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Dean Fuhrman

Steve -

Here is my list of what I want in a leader -

- Treat me like an adult ... in return I will do the same for you
- Tell me the truth ... even if there are various shades and even if it is bad
- Talk to me ... let me have some time to develop my own insights into the situations at hand, and then let me participate
- Admit your own mistakes
- Lean on your strengths and recognize your limitations (even publicly) and then fill them in, even if it takes letting someone else take over in that area
- Be collaborative
- Don't be a jerk
- Help me be my best ... help me liberate my strengths/minimize my weaknesses
- Work "with" me ... we're all in it together anyway so be with me

Interesting, I think any follower should follow the same model for any leader they are following.

Wally Bock

There's a lot that I like in this post.

I'll start with the leader/manager dichotomy. I love most of Warren Bennis' work, but I think he should be flayed alive on pay-per-view for that nonsense he started about how we need less manages and more leaders.

Note to theorists. If you've got a job where you're responsible for the performance of a group you will have to do leadership work and supervision work. You will not "be" a leader, manager, or supervisor or your will be all of them. Take your pick.

Most leadership "development" is indeed classroom based. Alas, you don't develop in a classroom.

Leadership is an apprentice trade. You get some ideas about what to do and how to do it from classes and reading and such. But you learn about 80 percent of it on the job.

There are three powerful tools to help this happen. One is developmental assignments, as stated in the post. Two others are feedback (from your peers, you subordinates, and yourself), a combination of role models, mentors and peers you can look to for advice.

You learn to be a boss over a lifetime of development. There's no program and if there was it wouldn't work for everyone.

Steve Roesler


Your straight-talk list conveys the synthesis of real-life experience and sums up the heart of just about every theoretical model out there.

I'm going to weave into into the last post in the series.

Steve Roesler


Thanks for tossing in the other developmental tools. Don't know why I overlooked them.

Thanks for weighing in on the manager/leader dichotomy. If you can produced the PPV special, I'll be the first to sign up.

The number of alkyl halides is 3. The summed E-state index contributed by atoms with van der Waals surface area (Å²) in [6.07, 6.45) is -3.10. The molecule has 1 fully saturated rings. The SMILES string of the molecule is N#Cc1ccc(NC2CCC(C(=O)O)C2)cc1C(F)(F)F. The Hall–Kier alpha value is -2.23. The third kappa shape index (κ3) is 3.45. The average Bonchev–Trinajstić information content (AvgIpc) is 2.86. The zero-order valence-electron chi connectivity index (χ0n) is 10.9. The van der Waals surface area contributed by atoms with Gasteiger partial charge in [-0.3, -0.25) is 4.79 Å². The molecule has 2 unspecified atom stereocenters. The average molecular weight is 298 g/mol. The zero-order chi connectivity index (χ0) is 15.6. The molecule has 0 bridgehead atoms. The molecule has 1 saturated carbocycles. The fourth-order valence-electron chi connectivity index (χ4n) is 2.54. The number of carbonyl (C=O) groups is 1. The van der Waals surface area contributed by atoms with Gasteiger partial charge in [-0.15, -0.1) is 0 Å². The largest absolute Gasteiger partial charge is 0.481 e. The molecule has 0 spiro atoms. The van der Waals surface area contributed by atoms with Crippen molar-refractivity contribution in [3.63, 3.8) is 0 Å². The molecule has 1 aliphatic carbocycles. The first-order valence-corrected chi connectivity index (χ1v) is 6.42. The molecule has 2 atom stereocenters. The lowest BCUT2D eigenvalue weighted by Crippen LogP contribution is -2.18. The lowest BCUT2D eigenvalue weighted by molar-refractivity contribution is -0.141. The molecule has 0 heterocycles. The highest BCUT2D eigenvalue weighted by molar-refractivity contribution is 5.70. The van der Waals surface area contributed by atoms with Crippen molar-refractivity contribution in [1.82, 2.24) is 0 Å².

That dichotomy has, to me, proven to produce the results of a house divided.

Wally Bock

My biggest problem with the "manager or leader" thing is that people take up time with the debate without having much effect on behavior and results. I'm going to do a program next month at a client for their first line supervisors. When I sent them the time plan for the day, the meeting planner wanted to know why we weren't discussing the manager/leader dichotomy because the CEO says he "wants more leaders." I've sent off my response which is that we can do that but we won't be able to teach cover something else like analyzing performance issues, helping subordinates develop, giving and receiving feedback, etc. I asked them to tell me which one they thought we should eliminate. No response yet. I tremble to think they may suggest that we'll be just fine if I lecture more and cut the exercises.

Steve Roesler


Your response is really a helpful and responsible one. Your client should be pleased to get that kind of thoughtful experience.

I guess the final answer to your question will tell you something--not sure exactly what--about the CEO's knowledge of development. After reading the comment a few times, I guess you could start with whatever the CEO wants and then legitimately follow through with, "Now we need to do this to (either build skill or add leader context).

Please be sure to weigh in with the response. It will make a useful conversation for people faced with the same choices in development.

Jim Stroup

Best line of a piece chock full of them: "The range of attributes used to describe effective leaders are relatively standard. You won't find substantive differences among respected writers, researchers, and practitioners." This is precisely why the leadership movement is a terrible distraction and waste of intellectual energy and organizational resources - to some degree it is actually dangerous.

Best line from the comment thread: ". . . he should be flayed alive on pay-per-view for that nonsense he started about how we need less manages and more leaders." This bit from one of Wally's comments only hints at the damage done by the arrogantly insular pontifications of the self-styled prophets of the modern leadership movement.

Your focus on practical experience - particularly as a deliberate part of a management development program - is an important antidote to this.

Thanks so much for this excellent piece.

Steve Roesler


Glad you like the focus of the article.

I know that you are also committed to the practical application of principles that work because they are based in both truth and reality. I keep thinking that the proliferation of "here's how you should be as a leader" books and workshops are simply one more example of Utopian social engineering, but in a business context.

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